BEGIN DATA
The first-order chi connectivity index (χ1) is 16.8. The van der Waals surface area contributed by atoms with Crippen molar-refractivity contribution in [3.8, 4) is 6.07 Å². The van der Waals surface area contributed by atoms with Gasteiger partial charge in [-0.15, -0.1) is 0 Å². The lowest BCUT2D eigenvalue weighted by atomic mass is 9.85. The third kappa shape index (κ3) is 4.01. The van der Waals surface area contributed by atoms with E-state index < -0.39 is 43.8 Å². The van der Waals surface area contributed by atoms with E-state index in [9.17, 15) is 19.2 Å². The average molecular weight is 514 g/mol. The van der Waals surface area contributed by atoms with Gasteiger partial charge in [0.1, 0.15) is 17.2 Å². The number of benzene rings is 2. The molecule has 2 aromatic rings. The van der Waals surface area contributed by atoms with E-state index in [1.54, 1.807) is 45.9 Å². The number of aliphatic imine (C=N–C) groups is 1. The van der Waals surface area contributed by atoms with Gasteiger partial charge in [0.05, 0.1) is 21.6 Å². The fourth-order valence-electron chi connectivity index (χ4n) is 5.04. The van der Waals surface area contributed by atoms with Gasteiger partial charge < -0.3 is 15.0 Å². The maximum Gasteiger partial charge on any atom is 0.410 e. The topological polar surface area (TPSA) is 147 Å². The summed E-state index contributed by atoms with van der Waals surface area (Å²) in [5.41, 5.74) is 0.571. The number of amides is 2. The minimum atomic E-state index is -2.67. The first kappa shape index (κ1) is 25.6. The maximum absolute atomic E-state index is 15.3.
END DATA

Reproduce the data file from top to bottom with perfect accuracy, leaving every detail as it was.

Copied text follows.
The first-order chi connectivity index (χ1) is 16.8. The van der Waals surface area contributed by atoms with Crippen molar-refractivity contribution in [3.8, 4) is 6.07 Å². The van der Waals surface area contributed by atoms with Gasteiger partial charge in [-0.15, -0.1) is 0 Å². The lowest BCUT2D eigenvalue weighted by atomic mass is 9.85. The third kappa shape index (κ3) is 4.01. The van der Waals surface area contributed by atoms with E-state index < -0.39 is 43.8 Å². The van der Waals surface area contributed by atoms with E-state index in [9.17, 15) is 19.2 Å². The average molecular weight is 514 g/mol. The van der Waals surface area contributed by atoms with Gasteiger partial charge in [0.1, 0.15) is 17.2 Å². The number of benzene rings is 2. The molecule has 2 aromatic rings. The van der Waals surface area contributed by atoms with E-state index in [1.54, 1.807) is 45.9 Å². The number of aliphatic imine (C=N–C) groups is 1. The van der Waals surface area contributed by atoms with Gasteiger partial charge in [0.05, 0.1) is 21.6 Å². The fourth-order valence-electron chi connectivity index (χ4n) is 5.04. The van der Waals surface area contributed by atoms with Gasteiger partial charge < -0.3 is 15.0 Å². The maximum Gasteiger partial charge on any atom is 0.410 e. The topological polar surface area (TPSA) is 147 Å². The summed E-state index contributed by atoms with van der Waals surface area (Å²) in [5.41, 5.74) is 0.571. The number of amides is 2. The minimum atomic E-state index is -2.67. The first kappa shape index (κ1) is 25.6. The maximum absolute atomic E-state index is 15.3.